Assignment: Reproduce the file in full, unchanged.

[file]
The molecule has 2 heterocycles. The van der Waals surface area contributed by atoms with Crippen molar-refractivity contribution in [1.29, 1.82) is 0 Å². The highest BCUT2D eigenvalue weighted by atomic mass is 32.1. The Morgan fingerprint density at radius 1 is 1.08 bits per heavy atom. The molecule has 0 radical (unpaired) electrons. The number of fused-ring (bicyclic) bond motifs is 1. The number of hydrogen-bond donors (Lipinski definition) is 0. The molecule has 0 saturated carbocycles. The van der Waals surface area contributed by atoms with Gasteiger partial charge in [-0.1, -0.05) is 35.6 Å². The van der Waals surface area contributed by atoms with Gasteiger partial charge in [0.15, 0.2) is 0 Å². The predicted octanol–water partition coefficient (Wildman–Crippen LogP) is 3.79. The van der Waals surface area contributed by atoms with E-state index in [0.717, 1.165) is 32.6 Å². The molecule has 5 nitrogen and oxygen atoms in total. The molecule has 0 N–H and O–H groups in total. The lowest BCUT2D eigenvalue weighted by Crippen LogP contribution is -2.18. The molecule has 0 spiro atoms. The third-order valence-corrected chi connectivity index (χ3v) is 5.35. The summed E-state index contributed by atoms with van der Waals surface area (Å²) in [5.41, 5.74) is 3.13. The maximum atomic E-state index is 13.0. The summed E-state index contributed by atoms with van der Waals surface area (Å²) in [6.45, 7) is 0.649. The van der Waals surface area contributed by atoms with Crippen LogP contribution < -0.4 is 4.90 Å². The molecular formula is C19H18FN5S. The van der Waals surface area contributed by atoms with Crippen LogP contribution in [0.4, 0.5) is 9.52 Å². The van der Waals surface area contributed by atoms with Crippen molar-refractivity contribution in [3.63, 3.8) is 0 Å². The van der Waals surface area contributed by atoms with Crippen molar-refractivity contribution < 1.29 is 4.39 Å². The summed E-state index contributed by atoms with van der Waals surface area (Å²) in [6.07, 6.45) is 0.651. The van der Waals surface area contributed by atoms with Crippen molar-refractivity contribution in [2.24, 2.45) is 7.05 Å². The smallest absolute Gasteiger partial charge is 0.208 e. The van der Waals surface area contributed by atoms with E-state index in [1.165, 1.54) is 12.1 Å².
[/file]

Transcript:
The molecule has 2 heterocycles. The van der Waals surface area contributed by atoms with Crippen molar-refractivity contribution in [1.29, 1.82) is 0 Å². The highest BCUT2D eigenvalue weighted by atomic mass is 32.1. The Morgan fingerprint density at radius 1 is 1.08 bits per heavy atom. The molecule has 0 radical (unpaired) electrons. The number of fused-ring (bicyclic) bond motifs is 1. The number of hydrogen-bond donors (Lipinski definition) is 0. The molecule has 0 saturated carbocycles. The van der Waals surface area contributed by atoms with Gasteiger partial charge in [-0.1, -0.05) is 35.6 Å². The van der Waals surface area contributed by atoms with Gasteiger partial charge in [0.15, 0.2) is 0 Å². The predicted octanol–water partition coefficient (Wildman–Crippen LogP) is 3.79. The van der Waals surface area contributed by atoms with E-state index in [0.717, 1.165) is 32.6 Å². The molecule has 5 nitrogen and oxygen atoms in total. The molecule has 0 N–H and O–H groups in total. The lowest BCUT2D eigenvalue weighted by Crippen LogP contribution is -2.18. The molecule has 0 spiro atoms. The third-order valence-corrected chi connectivity index (χ3v) is 5.35. The summed E-state index contributed by atoms with van der Waals surface area (Å²) in [5.41, 5.74) is 3.13. The maximum atomic E-state index is 13.0. The summed E-state index contributed by atoms with van der Waals surface area (Å²) in [6.45, 7) is 0.649. The van der Waals surface area contributed by atoms with Crippen LogP contribution < -0.4 is 4.90 Å². The molecular formula is C19H18FN5S. The van der Waals surface area contributed by atoms with Crippen LogP contribution in [0.4, 0.5) is 9.52 Å². The van der Waals surface area contributed by atoms with Crippen molar-refractivity contribution in [3.63, 3.8) is 0 Å². The van der Waals surface area contributed by atoms with Crippen molar-refractivity contribution < 1.29 is 4.39 Å². The summed E-state index contributed by atoms with van der Waals surface area (Å²) in [6.07, 6.45) is 0.651. The van der Waals surface area contributed by atoms with Crippen molar-refractivity contribution in [2.24, 2.45) is 7.05 Å². The smallest absolute Gasteiger partial charge is 0.208 e. The van der Waals surface area contributed by atoms with E-state index in [1.165, 1.54) is 12.1 Å².